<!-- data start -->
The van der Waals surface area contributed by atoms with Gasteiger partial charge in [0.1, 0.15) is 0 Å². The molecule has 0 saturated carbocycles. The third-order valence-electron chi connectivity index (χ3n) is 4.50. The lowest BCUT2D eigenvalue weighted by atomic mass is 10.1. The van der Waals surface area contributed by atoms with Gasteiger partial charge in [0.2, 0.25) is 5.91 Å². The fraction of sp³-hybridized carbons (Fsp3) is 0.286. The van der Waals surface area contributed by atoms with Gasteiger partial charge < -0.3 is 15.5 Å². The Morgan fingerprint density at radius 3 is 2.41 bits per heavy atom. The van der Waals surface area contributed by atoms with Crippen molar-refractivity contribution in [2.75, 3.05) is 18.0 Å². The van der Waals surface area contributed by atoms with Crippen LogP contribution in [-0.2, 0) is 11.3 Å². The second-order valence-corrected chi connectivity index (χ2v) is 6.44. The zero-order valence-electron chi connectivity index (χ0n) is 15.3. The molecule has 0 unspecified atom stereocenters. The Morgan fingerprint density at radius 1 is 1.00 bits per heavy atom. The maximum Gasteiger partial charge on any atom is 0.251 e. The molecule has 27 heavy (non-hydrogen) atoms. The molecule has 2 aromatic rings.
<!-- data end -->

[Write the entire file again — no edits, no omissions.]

The van der Waals surface area contributed by atoms with Gasteiger partial charge in [0.1, 0.15) is 0 Å². The molecule has 0 saturated carbocycles. The third-order valence-electron chi connectivity index (χ3n) is 4.50. The lowest BCUT2D eigenvalue weighted by atomic mass is 10.1. The van der Waals surface area contributed by atoms with Gasteiger partial charge in [0.2, 0.25) is 5.91 Å². The fraction of sp³-hybridized carbons (Fsp3) is 0.286. The van der Waals surface area contributed by atoms with Gasteiger partial charge < -0.3 is 15.5 Å². The Morgan fingerprint density at radius 3 is 2.41 bits per heavy atom. The van der Waals surface area contributed by atoms with Crippen molar-refractivity contribution in [2.75, 3.05) is 18.0 Å². The van der Waals surface area contributed by atoms with Crippen LogP contribution in [-0.2, 0) is 11.3 Å². The second-order valence-corrected chi connectivity index (χ2v) is 6.44. The zero-order valence-electron chi connectivity index (χ0n) is 15.3. The molecule has 0 unspecified atom stereocenters. The Morgan fingerprint density at radius 1 is 1.00 bits per heavy atom. The maximum Gasteiger partial charge on any atom is 0.251 e. The molecule has 27 heavy (non-hydrogen) atoms. The molecule has 2 aromatic rings.